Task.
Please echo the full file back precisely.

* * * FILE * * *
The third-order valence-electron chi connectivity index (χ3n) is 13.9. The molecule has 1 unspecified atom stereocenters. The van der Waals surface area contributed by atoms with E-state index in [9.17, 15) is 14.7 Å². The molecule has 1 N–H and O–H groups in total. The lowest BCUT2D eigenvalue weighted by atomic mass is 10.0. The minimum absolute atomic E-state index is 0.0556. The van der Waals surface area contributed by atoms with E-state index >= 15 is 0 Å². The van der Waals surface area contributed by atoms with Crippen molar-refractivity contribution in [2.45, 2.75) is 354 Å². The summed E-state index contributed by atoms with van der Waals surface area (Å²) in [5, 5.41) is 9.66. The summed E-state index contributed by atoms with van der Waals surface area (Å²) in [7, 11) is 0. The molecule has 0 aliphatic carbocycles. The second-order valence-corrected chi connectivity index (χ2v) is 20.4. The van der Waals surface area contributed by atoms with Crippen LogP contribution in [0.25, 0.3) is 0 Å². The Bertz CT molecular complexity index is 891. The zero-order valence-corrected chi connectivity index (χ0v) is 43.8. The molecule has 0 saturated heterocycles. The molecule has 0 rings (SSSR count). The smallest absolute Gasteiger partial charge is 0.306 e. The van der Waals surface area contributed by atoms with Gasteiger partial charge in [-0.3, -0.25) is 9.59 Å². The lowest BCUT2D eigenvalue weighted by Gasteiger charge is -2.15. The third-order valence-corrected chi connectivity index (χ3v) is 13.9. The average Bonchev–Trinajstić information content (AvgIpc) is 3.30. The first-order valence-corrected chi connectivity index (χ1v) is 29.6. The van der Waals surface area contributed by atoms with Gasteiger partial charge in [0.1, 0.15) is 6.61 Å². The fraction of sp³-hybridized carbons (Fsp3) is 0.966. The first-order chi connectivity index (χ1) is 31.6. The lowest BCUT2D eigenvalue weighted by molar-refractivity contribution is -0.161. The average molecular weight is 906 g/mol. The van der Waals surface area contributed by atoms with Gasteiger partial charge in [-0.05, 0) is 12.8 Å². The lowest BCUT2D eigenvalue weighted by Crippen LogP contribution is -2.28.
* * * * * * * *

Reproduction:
The third-order valence-electron chi connectivity index (χ3n) is 13.9. The molecule has 1 unspecified atom stereocenters. The van der Waals surface area contributed by atoms with E-state index in [9.17, 15) is 14.7 Å². The molecule has 1 N–H and O–H groups in total. The lowest BCUT2D eigenvalue weighted by atomic mass is 10.0. The minimum absolute atomic E-state index is 0.0556. The van der Waals surface area contributed by atoms with E-state index >= 15 is 0 Å². The van der Waals surface area contributed by atoms with Crippen molar-refractivity contribution in [2.45, 2.75) is 354 Å². The summed E-state index contributed by atoms with van der Waals surface area (Å²) in [5, 5.41) is 9.66. The summed E-state index contributed by atoms with van der Waals surface area (Å²) in [7, 11) is 0. The molecule has 0 aliphatic carbocycles. The second-order valence-corrected chi connectivity index (χ2v) is 20.4. The van der Waals surface area contributed by atoms with Crippen LogP contribution in [0.25, 0.3) is 0 Å². The Bertz CT molecular complexity index is 891. The zero-order valence-corrected chi connectivity index (χ0v) is 43.8. The molecule has 0 saturated heterocycles. The molecule has 0 rings (SSSR count). The smallest absolute Gasteiger partial charge is 0.306 e. The van der Waals surface area contributed by atoms with Gasteiger partial charge in [-0.3, -0.25) is 9.59 Å². The lowest BCUT2D eigenvalue weighted by Gasteiger charge is -2.15. The third-order valence-corrected chi connectivity index (χ3v) is 13.9. The average Bonchev–Trinajstić information content (AvgIpc) is 3.30. The first-order valence-corrected chi connectivity index (χ1v) is 29.6. The van der Waals surface area contributed by atoms with Gasteiger partial charge in [0.1, 0.15) is 6.61 Å². The fraction of sp³-hybridized carbons (Fsp3) is 0.966. The first-order chi connectivity index (χ1) is 31.6. The lowest BCUT2D eigenvalue weighted by molar-refractivity contribution is -0.161. The average molecular weight is 906 g/mol. The van der Waals surface area contributed by atoms with Gasteiger partial charge in [-0.05, 0) is 12.8 Å². The lowest BCUT2D eigenvalue weighted by Crippen LogP contribution is -2.28.